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Shelby woman’s work lands license plate

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Gramig led push for ROCK Cares

By Lisa King

A new specialty plate that will be on sale Monday promotes family values and even carries the national motto.

But the ROCK Cares, In God We Trust special plate, with its American flag and patriotic red, white and blue colors, should not be confused with the Unbridled Spirit In God We Trust plate that was released by the Transportation Cabinet in 2011.

MaryAnn Gramig, former president of ROCK (Reclaim Our Culture Kentuckian) Cares, a Louisville organization that seeks to help victims that have been sexually exploited through the pornography and sex industries, has lived in Shelbyville while working for ROCK Cares and retiring in 2010.

But the plate is still her baby, she says, because since 2006 she had led the battle for its release.

 “Even though I’m no longer with ROCK, I was there through the whole process until we got approval,” she said.

Gramig, whose husband, Col. Keith Gramig, is an Army ROTC instructor at Collins High School, said that when ROCK Cares was established in 2004, she and other members of the organization wanted to find a way to promote its mission and at the same time find a way to raise funds to help people.

Having a specialty plate was a good way to do that, because some of the proceeds from the plate will go toward that cause, she said.

The ROCK Cares In God We Trust specialty license plate costs $44. Funds raised by this plate will benefit adults and children who have been exploited and victimized by the sex industry. Funds cannot be used for salaries or operational costs.

“ROCK Cares was looking for a way to help those who had been harmed by the sex industry, either through being addicted to pornography, or children who had been negatively impacted by predators and even dancers who find it so hard to get out [of the business],” she said. “This organization is all about helping them, because these are real human lives, people who have been hurt.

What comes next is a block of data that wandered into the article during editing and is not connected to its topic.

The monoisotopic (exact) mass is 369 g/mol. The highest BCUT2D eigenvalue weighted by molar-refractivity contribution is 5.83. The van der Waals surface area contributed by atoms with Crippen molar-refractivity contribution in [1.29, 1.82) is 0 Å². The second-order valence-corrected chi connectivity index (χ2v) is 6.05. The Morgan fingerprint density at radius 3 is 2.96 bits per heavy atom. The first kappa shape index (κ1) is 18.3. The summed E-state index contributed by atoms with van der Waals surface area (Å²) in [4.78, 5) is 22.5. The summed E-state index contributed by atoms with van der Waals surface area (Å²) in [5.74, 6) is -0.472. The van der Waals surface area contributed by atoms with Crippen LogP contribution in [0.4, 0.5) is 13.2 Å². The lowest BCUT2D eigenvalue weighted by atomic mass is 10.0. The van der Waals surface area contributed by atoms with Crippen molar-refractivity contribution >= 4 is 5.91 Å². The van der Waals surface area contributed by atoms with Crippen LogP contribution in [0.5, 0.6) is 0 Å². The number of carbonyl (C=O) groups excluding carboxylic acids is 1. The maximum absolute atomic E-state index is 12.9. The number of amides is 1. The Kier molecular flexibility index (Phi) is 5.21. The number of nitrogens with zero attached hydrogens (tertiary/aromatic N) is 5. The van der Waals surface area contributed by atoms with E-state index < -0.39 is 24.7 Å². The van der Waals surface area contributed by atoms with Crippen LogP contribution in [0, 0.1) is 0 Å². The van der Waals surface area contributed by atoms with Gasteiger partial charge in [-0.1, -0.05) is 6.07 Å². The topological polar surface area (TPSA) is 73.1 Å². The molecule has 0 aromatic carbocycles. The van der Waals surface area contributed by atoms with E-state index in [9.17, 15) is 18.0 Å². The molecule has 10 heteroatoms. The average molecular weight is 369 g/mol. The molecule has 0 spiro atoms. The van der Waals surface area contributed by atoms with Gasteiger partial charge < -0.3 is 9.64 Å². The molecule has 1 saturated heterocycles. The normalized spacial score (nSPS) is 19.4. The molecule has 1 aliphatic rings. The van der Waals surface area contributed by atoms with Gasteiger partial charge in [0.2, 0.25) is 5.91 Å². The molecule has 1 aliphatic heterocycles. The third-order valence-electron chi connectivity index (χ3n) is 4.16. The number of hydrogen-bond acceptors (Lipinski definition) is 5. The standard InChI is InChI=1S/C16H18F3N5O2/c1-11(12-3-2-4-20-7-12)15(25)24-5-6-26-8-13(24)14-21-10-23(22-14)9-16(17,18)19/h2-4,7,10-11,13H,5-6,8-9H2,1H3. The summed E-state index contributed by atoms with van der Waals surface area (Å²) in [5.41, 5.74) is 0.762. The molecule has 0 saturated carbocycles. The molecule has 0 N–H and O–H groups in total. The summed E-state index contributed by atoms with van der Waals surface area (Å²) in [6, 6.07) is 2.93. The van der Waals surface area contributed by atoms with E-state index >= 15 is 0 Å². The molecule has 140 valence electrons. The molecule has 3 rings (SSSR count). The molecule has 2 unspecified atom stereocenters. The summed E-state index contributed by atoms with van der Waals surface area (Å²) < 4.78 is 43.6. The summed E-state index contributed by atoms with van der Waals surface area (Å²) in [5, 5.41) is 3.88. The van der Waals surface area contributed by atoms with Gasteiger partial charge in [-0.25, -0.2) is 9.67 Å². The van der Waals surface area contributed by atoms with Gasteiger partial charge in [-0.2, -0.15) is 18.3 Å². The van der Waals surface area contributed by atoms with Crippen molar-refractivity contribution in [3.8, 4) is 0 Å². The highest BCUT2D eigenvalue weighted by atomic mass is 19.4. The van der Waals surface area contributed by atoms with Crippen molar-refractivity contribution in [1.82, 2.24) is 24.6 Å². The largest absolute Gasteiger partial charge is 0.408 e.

“So when it was brought to our attention that specialty plates could be applied for by nonprofit organizations in Kentucky and the funds from it can be used to directly help their mission, we thought that was great.”

But the process developed a glitch,” Gramig said, adding that the Transportation Cabinet at first opposed the plate.

 “Then, when transportation cabinet saw how popular the In God We Trust License Plate was, they got out their own [plate] first while they were still blocking our application,” she said.

When the state’s plate bearing the national motto In God We Trust came out in February 2011, Transportation Cabinet Spokesperson Chuck Wolfe said the design had been in the works for a couple of years.

Gramig said after ROCK Cares plate was approved, everyone at the organization was thrilled.

“We’re very excited about it and about the funding will mean for this organization to make such a big difference in people’s lives,” she said. “People think that strip clubs are private places that do not impact the ordinary citizen, but that’s not true.

“None of that stays private when that person comes out of that strip club, or that adult bookstore, they don’t stay in a vacuum, they drift back into our neighborhoods and among our children.”

Shelby County Clerk Sue Carole Perry said there are “tons” of specialty plates for drivers to choose.

The Kentucky Transportation’s Web site lists 130 categories of plates, including those with themes from military-based, to college-oriented, to organizations, such as firefighters, police, EMS and many more.

Perry said that on Monday she would have two new specialty plates for sale, Rock Cares, In God We Trust, and a plate with a juvenile diabetes theme.

A regular license plate costs $21, and special plates start at $25.

Perry some of the most popular specialty plates that her offices carries are the Horse Council and plates with nature themes.

“We sell a whole lot of those,” she said.